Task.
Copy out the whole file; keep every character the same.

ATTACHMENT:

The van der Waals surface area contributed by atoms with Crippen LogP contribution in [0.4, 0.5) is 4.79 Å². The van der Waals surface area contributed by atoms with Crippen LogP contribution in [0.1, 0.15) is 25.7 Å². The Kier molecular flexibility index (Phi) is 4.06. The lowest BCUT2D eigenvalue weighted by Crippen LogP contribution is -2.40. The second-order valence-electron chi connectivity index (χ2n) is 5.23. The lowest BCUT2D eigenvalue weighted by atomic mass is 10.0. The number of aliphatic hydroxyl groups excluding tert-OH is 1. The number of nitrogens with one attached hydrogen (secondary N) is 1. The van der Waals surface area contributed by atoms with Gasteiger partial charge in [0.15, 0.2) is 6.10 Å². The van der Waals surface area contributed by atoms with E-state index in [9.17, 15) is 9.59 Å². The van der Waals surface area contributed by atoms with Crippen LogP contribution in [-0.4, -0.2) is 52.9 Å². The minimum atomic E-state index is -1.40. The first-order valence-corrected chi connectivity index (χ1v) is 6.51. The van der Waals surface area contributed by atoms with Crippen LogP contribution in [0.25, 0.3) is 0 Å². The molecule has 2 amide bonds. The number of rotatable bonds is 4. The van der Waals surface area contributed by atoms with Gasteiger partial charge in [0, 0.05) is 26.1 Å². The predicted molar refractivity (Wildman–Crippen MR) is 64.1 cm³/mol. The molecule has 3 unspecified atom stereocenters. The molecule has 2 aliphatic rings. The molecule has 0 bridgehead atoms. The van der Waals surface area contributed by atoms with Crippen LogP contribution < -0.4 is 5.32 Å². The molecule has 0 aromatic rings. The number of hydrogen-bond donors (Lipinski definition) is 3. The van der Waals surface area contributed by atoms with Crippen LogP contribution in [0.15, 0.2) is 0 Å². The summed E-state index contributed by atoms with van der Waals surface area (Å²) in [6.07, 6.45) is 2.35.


The van der Waals surface area contributed by atoms with Crippen LogP contribution in [0.4, 0.5) is 4.79 Å². The van der Waals surface area contributed by atoms with Crippen LogP contribution in [0.1, 0.15) is 25.7 Å². The Kier molecular flexibility index (Phi) is 4.06. The lowest BCUT2D eigenvalue weighted by Crippen LogP contribution is -2.40. The second-order valence-electron chi connectivity index (χ2n) is 5.23. The lowest BCUT2D eigenvalue weighted by atomic mass is 10.0. The number of aliphatic hydroxyl groups excluding tert-OH is 1. The number of nitrogens with one attached hydrogen (secondary N) is 1. The van der Waals surface area contributed by atoms with Gasteiger partial charge in [0.15, 0.2) is 6.10 Å². The van der Waals surface area contributed by atoms with E-state index in [9.17, 15) is 9.59 Å². The van der Waals surface area contributed by atoms with Crippen LogP contribution in [-0.4, -0.2) is 52.9 Å². The minimum atomic E-state index is -1.40. The first-order valence-corrected chi connectivity index (χ1v) is 6.51. The van der Waals surface area contributed by atoms with Crippen LogP contribution in [0.25, 0.3) is 0 Å². The molecule has 2 amide bonds. The number of rotatable bonds is 4. The van der Waals surface area contributed by atoms with Gasteiger partial charge in [0, 0.05) is 26.1 Å². The predicted molar refractivity (Wildman–Crippen MR) is 64.1 cm³/mol. The molecule has 3 unspecified atom stereocenters. The molecule has 2 aliphatic rings. The molecule has 0 bridgehead atoms. The van der Waals surface area contributed by atoms with Crippen LogP contribution < -0.4 is 5.32 Å². The molecule has 0 aromatic rings. The number of hydrogen-bond donors (Lipinski definition) is 3. The van der Waals surface area contributed by atoms with Crippen LogP contribution in [0.15, 0.2) is 0 Å². The summed E-state index contributed by atoms with van der Waals surface area (Å²) in [6.07, 6.45) is 2.35.